RECESSIONARY FILMMAKING IN GREAT BRITAIN
We’ve envied the Brit’s public funding for feature films, government support for new talent, and innovative tax schemes supporting production. They’ve envied our culture of private equity investment for film. Now we’re both about even… or maybe not.
From a worthwhile read by Killian Fox in today’s Guardian entitled “Digital: Take a Short Cut to the Cinema”:
In [London Film School Director Ben] Gibson’s view, funding opportunities for first-time film-makers are desperately limited, and the lucky few who receive support are being hobbled by the whims of commissioning bodies, who place more weight on “the availability of a certain actor or the popularity of a certain theme” than on the promise of a new director. “Nobody is looking for the new Leigh or Loach or Frears here,” says Gibson. “And whenever a new Lynne Ramsay emerges, it is highly exceptional from the point of view of the film infrastructure. There is no intention for anybody to ever make an art film in the UK.”
Lizzie Francke, who runs the First Feature Film strand of the UK Film Council’s Development Fund, is less pessimistic. “You can see the glass as half-empty, but if I compare the situation for independent films in this country with the US, where the hedge funds that were supporting indie film-making are all gone, the glass is very full. For people who have the ability to tell good stories, there are places to go,” she says, citing regional public funding bodies such as Scottish Screen, EM Media and Northwest Vision. “If you’re a young film-maker in Britain today, you can find your hub.”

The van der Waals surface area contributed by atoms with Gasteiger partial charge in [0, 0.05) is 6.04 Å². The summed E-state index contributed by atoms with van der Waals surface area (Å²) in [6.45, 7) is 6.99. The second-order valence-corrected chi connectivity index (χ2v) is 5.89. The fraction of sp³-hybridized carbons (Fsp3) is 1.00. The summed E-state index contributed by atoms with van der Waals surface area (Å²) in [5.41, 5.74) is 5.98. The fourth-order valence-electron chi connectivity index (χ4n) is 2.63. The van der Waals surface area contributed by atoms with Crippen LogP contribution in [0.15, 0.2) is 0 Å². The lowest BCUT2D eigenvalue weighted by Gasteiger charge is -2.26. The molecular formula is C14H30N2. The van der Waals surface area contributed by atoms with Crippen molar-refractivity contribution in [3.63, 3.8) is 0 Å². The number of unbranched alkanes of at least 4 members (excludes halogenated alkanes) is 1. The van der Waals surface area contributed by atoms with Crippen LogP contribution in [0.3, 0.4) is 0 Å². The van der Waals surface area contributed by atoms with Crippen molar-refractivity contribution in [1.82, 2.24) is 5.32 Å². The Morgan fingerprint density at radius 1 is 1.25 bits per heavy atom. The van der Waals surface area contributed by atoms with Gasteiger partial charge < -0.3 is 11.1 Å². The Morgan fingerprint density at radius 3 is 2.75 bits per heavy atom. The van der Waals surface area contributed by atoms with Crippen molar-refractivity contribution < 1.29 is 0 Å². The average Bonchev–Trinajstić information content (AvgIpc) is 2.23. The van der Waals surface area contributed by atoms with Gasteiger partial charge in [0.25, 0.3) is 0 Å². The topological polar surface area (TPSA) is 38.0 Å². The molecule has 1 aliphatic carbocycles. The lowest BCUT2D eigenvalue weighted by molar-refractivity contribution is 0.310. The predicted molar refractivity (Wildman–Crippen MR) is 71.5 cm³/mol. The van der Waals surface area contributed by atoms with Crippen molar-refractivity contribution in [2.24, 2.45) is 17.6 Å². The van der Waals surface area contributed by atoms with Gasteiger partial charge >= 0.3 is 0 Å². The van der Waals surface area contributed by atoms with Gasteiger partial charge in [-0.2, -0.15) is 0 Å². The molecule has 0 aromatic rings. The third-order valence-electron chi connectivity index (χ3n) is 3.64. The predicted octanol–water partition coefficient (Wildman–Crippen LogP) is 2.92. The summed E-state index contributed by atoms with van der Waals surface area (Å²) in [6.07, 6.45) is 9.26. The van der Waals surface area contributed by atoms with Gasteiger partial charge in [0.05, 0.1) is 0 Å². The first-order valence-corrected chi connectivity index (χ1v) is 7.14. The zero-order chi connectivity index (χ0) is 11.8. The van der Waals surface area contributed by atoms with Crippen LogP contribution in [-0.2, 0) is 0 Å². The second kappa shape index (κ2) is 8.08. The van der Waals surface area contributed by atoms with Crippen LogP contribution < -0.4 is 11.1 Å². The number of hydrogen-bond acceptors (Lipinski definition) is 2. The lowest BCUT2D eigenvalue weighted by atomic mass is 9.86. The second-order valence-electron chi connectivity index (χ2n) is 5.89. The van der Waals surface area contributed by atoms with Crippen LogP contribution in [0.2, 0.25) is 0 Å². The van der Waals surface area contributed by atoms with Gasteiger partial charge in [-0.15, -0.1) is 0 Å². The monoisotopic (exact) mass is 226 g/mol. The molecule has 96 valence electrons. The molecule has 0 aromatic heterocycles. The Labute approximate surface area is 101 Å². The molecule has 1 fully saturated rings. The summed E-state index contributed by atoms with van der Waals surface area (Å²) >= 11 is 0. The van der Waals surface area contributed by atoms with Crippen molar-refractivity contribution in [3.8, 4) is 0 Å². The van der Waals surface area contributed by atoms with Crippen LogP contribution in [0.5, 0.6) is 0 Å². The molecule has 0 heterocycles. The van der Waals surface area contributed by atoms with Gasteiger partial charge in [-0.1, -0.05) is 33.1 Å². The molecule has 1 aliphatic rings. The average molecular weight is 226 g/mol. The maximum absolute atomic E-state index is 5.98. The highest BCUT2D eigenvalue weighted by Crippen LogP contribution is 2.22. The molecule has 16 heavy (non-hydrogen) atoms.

The bulk of the article is not, however, about funding politics but about the strategies new British filmmaking talent are using to jumpstart their careers. These range from crashing for a year at a noted production company to entering internet short film contests to creating internet identities for not just one’s films but the characters within them. In other words, doing the same kinds of things young filmmakers here are doing. It concludes:
[Film London director Adrian] Wootton has a similar outlook: “In this new digital age, it’s only by being really entrepreneurial that people are going to succeed. Film-makers are beginning to realise that they’ve got to have a knowledge of all areas of the business. They can’t afford to think, ‘My problem is to realise my artistic vision and then it’s somebody else’s problem to give it to an audience.'”
When you consider the stark financial realities, it is difficult to be upbeat on behalf of the next generation of UK film-makers. However, the opportunities afforded by technology and the internet have never been more exciting. That online-funded, self-distributed British feature film that seems such a blurry daydream today could be the high-definition norm tomorrow. If one thing is clear, it’s that future great British film-makers cannot wait around for the opportunities to knock on their doors. They must get out there and take matters into their own hands.
Read the entire piece at the link.